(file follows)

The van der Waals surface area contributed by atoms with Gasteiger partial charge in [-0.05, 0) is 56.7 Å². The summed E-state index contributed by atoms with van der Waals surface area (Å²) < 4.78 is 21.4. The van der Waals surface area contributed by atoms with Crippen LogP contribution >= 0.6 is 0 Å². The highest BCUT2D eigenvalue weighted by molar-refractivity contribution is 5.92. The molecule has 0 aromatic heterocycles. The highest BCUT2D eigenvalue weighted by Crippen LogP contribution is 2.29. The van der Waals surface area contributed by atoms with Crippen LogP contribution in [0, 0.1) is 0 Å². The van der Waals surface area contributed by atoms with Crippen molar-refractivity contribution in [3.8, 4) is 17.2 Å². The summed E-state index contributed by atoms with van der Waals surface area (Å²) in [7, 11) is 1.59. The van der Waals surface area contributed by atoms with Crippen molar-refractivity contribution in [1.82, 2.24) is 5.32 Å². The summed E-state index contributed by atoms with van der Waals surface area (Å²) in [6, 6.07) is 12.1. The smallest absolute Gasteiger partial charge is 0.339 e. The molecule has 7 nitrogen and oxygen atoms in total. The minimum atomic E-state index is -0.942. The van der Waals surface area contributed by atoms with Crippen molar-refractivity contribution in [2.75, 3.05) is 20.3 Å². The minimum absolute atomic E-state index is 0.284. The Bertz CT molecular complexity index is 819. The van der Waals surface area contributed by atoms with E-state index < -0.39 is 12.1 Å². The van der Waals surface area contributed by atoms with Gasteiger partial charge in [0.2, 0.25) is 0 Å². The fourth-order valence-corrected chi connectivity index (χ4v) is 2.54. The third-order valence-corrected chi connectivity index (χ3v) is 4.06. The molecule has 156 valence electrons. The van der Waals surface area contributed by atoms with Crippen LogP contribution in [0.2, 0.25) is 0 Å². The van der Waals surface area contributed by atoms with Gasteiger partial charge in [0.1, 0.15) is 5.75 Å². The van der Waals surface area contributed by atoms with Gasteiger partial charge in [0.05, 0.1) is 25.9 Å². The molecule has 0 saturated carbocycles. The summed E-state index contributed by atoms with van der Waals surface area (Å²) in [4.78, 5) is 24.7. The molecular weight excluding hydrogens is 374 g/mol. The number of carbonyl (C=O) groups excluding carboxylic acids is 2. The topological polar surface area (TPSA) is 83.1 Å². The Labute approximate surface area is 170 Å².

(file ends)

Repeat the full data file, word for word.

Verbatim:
The van der Waals surface area contributed by atoms with Gasteiger partial charge in [-0.05, 0) is 56.7 Å². The summed E-state index contributed by atoms with van der Waals surface area (Å²) < 4.78 is 21.4. The van der Waals surface area contributed by atoms with Crippen LogP contribution >= 0.6 is 0 Å². The highest BCUT2D eigenvalue weighted by molar-refractivity contribution is 5.92. The molecule has 0 aromatic heterocycles. The highest BCUT2D eigenvalue weighted by Crippen LogP contribution is 2.29. The van der Waals surface area contributed by atoms with Crippen LogP contribution in [0, 0.1) is 0 Å². The van der Waals surface area contributed by atoms with Crippen molar-refractivity contribution in [3.8, 4) is 17.2 Å². The summed E-state index contributed by atoms with van der Waals surface area (Å²) in [7, 11) is 1.59. The van der Waals surface area contributed by atoms with Crippen molar-refractivity contribution in [1.82, 2.24) is 5.32 Å². The summed E-state index contributed by atoms with van der Waals surface area (Å²) in [6, 6.07) is 12.1. The smallest absolute Gasteiger partial charge is 0.339 e. The molecule has 7 nitrogen and oxygen atoms in total. The minimum atomic E-state index is -0.942. The van der Waals surface area contributed by atoms with Crippen molar-refractivity contribution in [2.75, 3.05) is 20.3 Å². The minimum absolute atomic E-state index is 0.284. The Bertz CT molecular complexity index is 819. The van der Waals surface area contributed by atoms with E-state index < -0.39 is 12.1 Å². The van der Waals surface area contributed by atoms with Gasteiger partial charge in [0.2, 0.25) is 0 Å². The fourth-order valence-corrected chi connectivity index (χ4v) is 2.54. The third-order valence-corrected chi connectivity index (χ3v) is 4.06. The molecule has 156 valence electrons. The van der Waals surface area contributed by atoms with Crippen LogP contribution in [0.2, 0.25) is 0 Å². The van der Waals surface area contributed by atoms with Gasteiger partial charge in [0.1, 0.15) is 5.75 Å². The van der Waals surface area contributed by atoms with Gasteiger partial charge in [0.05, 0.1) is 25.9 Å². The molecule has 0 saturated carbocycles. The summed E-state index contributed by atoms with van der Waals surface area (Å²) in [4.78, 5) is 24.7. The molecular weight excluding hydrogens is 374 g/mol. The number of carbonyl (C=O) groups excluding carboxylic acids is 2. The topological polar surface area (TPSA) is 83.1 Å². The Labute approximate surface area is 170 Å².